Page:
The Devil is in the Details
Nexsen Pruet, LLC
April 22, 2011
Appeals Court Says International Contract Requires Litigation in England
In Albemarle Corp. v. AstraZeneca UK Ltd., the U.S. appeals court affirmed a lower court ruling that dismissed a breach of contract lawsuit because the contract between the parties provided that it “shall be subject to English Law and the jurisdiction of the English High Court.”
Albemarle made pharmaceutical ingredients at its plant in South Carolina that AstraZeneca used to manufacture a pharmaceutical product at its plant in England. Albemarle sued AstraZeneca in South Carolina, claiming breach of a 2005 supply contract. Under the contract, AstraZeneca had agreed to buy a substantial portion of its needs of certain pharmaceutical ingredients from Albemarle.
AstraZeneca moved to dismiss Albemarle’s South Carolina lawsuit for improper venue (location) based on the interplay between the supply contract’s clauses addressing choice of law (the jurisdiction whose law would govern disputes arising from the contract) and choice of forum (the court where a lawsuit to enforce the contract can be filed). AstraZeneca then filed a lawsuit against Albemarle in England claiming breach of contract, duress, and conspiracy.
Under American federal law, a choice of forum clause like the one in the 2005 supply contract, stating that a contract is “subject to … the jurisdiction of the English High Court,” means that a lawsuit to enforce the contract may be, but does not have to be, filed in the English court. Under English law, however, “subject to” in this context means that such a lawsuit must be filed in the English court.
In a December 8, 2010 decision, the U.S. appeals court concluded that English law controls because the parties’ choice of law clause stated that the contract “shall be subject to English Law” and because enforcing the clause as written would not be unreasonable and would not violate a strong public policy of South Carolina. Accordingly, Albemarle should have filed its breach of contract lawsuit in England. The court stated:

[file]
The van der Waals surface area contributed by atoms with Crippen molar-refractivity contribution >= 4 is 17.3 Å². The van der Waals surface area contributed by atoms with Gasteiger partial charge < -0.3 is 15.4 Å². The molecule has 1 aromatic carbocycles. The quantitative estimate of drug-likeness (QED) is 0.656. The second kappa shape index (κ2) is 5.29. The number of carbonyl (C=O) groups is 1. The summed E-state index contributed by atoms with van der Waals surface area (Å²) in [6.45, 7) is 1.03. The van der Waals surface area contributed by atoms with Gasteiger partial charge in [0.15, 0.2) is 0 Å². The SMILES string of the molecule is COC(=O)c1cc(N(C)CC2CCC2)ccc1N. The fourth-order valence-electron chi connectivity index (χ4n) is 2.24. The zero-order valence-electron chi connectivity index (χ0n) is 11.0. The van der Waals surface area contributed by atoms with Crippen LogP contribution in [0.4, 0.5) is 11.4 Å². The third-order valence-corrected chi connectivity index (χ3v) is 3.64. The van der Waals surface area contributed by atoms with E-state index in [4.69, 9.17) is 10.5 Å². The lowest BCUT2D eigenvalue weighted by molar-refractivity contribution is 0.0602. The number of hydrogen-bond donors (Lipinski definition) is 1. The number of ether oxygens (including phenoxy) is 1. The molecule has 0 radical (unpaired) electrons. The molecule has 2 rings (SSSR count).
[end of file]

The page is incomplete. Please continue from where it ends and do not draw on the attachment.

In agreeing to these provisions, the parties undoubtedly accepted that litigation on disputes arising under the 2005 contract would be conducted in England …. It, therefore, cannot be surprising to them that we enforce the 2005 contract that way, especially in light of our longstanding tradition of favoring the enforcement of contracts according to their terms.
This case serves as a reminder that contract terms should be written clearly and reviewed carefully. It is especially important that companies engaged in international commerce specify which country’s laws will govern a contractual dispute and where any litigation will be filed. Otherwise, they risk incurring the expense of having to prosecute and/or defend multiple lawsuits in different locations.
David E. Dubberly, an attorney with Nexsen Pruet, LLC, co-chairs the firm’s Internal Law Team. He can be reached at email@example.com.